Thokk shouted, “Thokk open door!” and he hurled the heavy stove at the wall. It crashed into the wall and then to the floor, but broke through the dust-covered lathe to a thin layer of wood beneath. Thokk retrieved the stove and hurled it again, this time cracking the wood and revealing an open space on the other side. After several more blows, the stove was a smashed and rent ruin, but the doorway was open and large enough for them all to step through.

The room beyond contained the remains of a laboratory and, apparently, the famed alchemist. The party recovered several items of gold from the table in front of his long-dead corpse, coins from his rotting belt pouch, and Aurora even found a water-damaged spellbook in a secret drawer of the table, plus a specialized text on alchemy. Thokk discovered a glowing stone clutched in the skeletal fist of the alchemist.

“What is it? What do you have there?” Tyrius asked. Tyrius had been appointed to carry the small valuables recovered by the party (gems, jewelry, coins and such) as the only one whom everyone trusts. Thokk bared his teeth menacingly, clutching the stone, but he backed down under Tyrius’ unflinching gaze. Reluctantly, the half-blood handed the stone over to Tyrius.

Next the party searched the cellar itself, and this time they managed to find the secret door to the wine cellar. Tyrius took the plate armor they had removed from the dead man on their previous visit. He was eager to try it on, but the memory of the corpse worms made him cautious. He decided to requisition a single cask of brandy, break open the top, and soak the armor in it, reasoning that the potent alcohol would kill any remaining pests. Thokk remarked, “Don’t dump it out. I’ll still drink that.”

Barnabas announced, “I can see things are in good hands here. As for me, I have now finished composing the Ballad of Barnabus and the Smugglers of the Haunted House of Saltmarsh, and I intend on returning to town to debut it tonight. I think it would be best if Aurora accompanied me, and the rest of you stayed here to guard these goods and watch the house.”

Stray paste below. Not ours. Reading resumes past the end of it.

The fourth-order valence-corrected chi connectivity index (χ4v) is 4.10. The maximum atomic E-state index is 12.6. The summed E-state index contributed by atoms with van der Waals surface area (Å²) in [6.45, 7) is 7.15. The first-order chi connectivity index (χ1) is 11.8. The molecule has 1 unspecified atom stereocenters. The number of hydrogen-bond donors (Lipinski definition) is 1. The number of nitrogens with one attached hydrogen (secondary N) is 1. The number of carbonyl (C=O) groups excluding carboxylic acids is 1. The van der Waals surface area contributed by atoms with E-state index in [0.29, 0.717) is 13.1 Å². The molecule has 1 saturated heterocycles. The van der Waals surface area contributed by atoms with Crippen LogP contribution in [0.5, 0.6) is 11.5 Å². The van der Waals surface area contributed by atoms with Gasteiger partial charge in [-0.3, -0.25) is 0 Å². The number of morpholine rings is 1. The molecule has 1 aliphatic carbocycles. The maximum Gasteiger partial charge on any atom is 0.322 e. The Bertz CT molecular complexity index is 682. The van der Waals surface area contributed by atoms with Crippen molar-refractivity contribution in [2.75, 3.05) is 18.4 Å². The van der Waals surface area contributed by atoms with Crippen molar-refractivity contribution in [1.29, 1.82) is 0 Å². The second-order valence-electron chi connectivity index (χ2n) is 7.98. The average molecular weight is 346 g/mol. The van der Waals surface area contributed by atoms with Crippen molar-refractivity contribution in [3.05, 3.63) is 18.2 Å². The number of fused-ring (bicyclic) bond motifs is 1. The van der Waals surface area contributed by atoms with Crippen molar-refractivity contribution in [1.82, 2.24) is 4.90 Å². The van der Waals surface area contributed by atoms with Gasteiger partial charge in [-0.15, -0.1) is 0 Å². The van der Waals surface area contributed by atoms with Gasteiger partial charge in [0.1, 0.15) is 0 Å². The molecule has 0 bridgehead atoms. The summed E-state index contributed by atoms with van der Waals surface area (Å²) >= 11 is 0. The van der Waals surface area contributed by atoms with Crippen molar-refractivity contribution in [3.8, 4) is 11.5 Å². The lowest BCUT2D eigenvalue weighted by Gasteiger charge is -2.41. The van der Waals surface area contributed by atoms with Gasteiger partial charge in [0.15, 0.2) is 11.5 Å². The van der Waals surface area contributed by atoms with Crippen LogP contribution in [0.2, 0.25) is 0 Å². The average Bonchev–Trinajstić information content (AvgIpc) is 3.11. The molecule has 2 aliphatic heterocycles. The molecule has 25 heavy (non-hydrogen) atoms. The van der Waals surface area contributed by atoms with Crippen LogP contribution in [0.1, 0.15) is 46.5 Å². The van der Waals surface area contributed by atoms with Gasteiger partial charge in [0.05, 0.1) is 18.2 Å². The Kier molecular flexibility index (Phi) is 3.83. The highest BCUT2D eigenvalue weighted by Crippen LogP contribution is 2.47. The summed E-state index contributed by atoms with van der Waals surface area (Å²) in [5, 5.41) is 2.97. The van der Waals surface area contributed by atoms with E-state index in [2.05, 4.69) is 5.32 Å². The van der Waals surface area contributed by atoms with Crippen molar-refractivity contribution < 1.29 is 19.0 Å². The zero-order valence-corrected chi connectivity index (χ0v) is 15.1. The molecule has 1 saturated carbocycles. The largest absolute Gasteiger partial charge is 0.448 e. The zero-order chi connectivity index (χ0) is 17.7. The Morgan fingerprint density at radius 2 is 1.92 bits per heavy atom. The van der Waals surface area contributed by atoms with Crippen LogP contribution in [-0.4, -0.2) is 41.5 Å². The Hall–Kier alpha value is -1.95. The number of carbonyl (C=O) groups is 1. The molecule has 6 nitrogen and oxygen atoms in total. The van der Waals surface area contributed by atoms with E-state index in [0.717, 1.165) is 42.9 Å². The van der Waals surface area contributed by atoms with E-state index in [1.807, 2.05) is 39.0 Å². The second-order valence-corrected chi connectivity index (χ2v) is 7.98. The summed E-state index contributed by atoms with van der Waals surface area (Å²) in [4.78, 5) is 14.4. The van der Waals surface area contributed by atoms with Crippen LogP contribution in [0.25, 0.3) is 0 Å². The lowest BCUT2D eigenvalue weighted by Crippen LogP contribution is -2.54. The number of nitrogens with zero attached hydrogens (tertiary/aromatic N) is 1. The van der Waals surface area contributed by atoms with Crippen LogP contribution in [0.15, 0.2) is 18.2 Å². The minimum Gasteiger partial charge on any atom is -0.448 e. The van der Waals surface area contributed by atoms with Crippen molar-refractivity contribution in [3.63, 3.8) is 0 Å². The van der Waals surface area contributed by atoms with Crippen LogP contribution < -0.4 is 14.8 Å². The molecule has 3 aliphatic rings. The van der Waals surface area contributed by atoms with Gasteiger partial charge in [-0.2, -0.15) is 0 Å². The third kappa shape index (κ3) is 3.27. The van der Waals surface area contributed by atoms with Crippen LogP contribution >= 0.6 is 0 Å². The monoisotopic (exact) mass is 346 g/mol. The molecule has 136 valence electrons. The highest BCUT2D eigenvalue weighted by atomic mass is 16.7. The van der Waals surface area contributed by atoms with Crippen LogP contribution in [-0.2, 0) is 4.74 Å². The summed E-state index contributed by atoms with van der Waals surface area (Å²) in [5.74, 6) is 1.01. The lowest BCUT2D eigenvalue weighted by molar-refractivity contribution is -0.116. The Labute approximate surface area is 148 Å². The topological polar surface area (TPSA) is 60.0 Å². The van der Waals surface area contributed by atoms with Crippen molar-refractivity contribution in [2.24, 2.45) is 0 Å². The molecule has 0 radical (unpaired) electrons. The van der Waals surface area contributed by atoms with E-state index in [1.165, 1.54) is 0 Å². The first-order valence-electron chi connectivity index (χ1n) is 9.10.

“No my diminutive little suitor,” Aurora laughed. “Babshapka and I travel on with Tyrius along the coast road to Seaton. We leave Larry and Thokk here to guard the house.”

Several hours later, when Willa and Tom return with the wagon, the party informed them of their plans. Willa reminded them, “Didn’ ther council charge ye t’ave ‘alf yer number ‘ere in ther ‘ouse ‘case ther smugglers return?”

“As I recall,” Aurora objected, “The council specifically said that half our number need remain in the house or the town. Barnabus will be in the town, and Larry and Thokk will be here in the house. That’s half our number, and it does meet the requirement.”

Willa sighed, opened a small chest in the wagon, and took out a wax-sealed sheet of parchment. “If ye be goin’ to Seaton,” she explained, “ther council ‘as writ up a letter to ther Viscount for ye.” Aurora reached out to take the letter, but Willa pulled it away from her and handed it to Tyrius, who carefully folded it and tucked it away. Aurora scowled at the woman. Then they got to work loading the wagon a second time and managed to fit all the remaining casks and bolts aboard—including the cask, now resealed, in which Tyrius had soaked his armor.

Willa and Tom headed back to Saltmarsh with Barnabus riding in the wagon and trying out his new ballad on the captive audience. Between the three inns and the tavern in Saltmarsh, Barnabus planned on working out an arrangement of performing local songs, plus his featured ballad, in one establishment each night in exchange for food and lodging. The stanzas of the song featured all the action of the search of the house and the climactic battle with the smugglers. It mentioned each of the party members by name, but the chorus, curiously, referred only to himself:

Oh, the blades did flash, the blood did flow,

There was danger by the fistful,

But through it all there shone the smile,

Of Barnabus the minstrel!